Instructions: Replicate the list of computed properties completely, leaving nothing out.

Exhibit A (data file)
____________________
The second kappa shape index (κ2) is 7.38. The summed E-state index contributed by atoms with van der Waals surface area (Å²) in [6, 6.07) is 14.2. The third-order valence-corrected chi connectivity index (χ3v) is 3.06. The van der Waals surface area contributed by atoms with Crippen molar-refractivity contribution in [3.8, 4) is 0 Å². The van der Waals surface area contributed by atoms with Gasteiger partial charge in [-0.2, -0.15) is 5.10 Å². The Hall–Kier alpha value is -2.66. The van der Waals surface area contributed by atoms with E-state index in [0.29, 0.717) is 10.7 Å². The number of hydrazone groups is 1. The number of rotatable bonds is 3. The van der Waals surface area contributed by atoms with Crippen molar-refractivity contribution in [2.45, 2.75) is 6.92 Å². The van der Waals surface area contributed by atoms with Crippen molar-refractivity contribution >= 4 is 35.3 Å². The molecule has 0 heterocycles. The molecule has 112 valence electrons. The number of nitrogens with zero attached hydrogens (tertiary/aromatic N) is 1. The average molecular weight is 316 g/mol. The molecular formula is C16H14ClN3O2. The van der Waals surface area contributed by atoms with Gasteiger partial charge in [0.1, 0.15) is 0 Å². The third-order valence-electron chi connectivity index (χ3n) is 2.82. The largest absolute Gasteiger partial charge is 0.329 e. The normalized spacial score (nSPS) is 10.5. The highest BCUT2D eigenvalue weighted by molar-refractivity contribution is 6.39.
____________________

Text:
The second kappa shape index (κ2) is 7.38. The summed E-state index contributed by atoms with van der Waals surface area (Å²) in [6, 6.07) is 14.2. The third-order valence-corrected chi connectivity index (χ3v) is 3.06. The van der Waals surface area contributed by atoms with Crippen molar-refractivity contribution in [3.8, 4) is 0 Å². The van der Waals surface area contributed by atoms with Gasteiger partial charge in [-0.2, -0.15) is 5.10 Å². The Hall–Kier alpha value is -2.66. The van der Waals surface area contributed by atoms with E-state index in [0.29, 0.717) is 10.7 Å². The number of hydrazone groups is 1. The number of rotatable bonds is 3. The van der Waals surface area contributed by atoms with Crippen molar-refractivity contribution in [2.45, 2.75) is 6.92 Å². The van der Waals surface area contributed by atoms with Crippen molar-refractivity contribution >= 4 is 35.3 Å². The molecule has 0 heterocycles. The molecule has 112 valence electrons. The number of nitrogens with zero attached hydrogens (tertiary/aromatic N) is 1. The average molecular weight is 316 g/mol. The molecular formula is C16H14ClN3O2. The van der Waals surface area contributed by atoms with Gasteiger partial charge in [0.1, 0.15) is 0 Å². The third-order valence-electron chi connectivity index (χ3n) is 2.82. The largest absolute Gasteiger partial charge is 0.329 e. The normalized spacial score (nSPS) is 10.5. The highest BCUT2D eigenvalue weighted by molar-refractivity contribution is 6.39.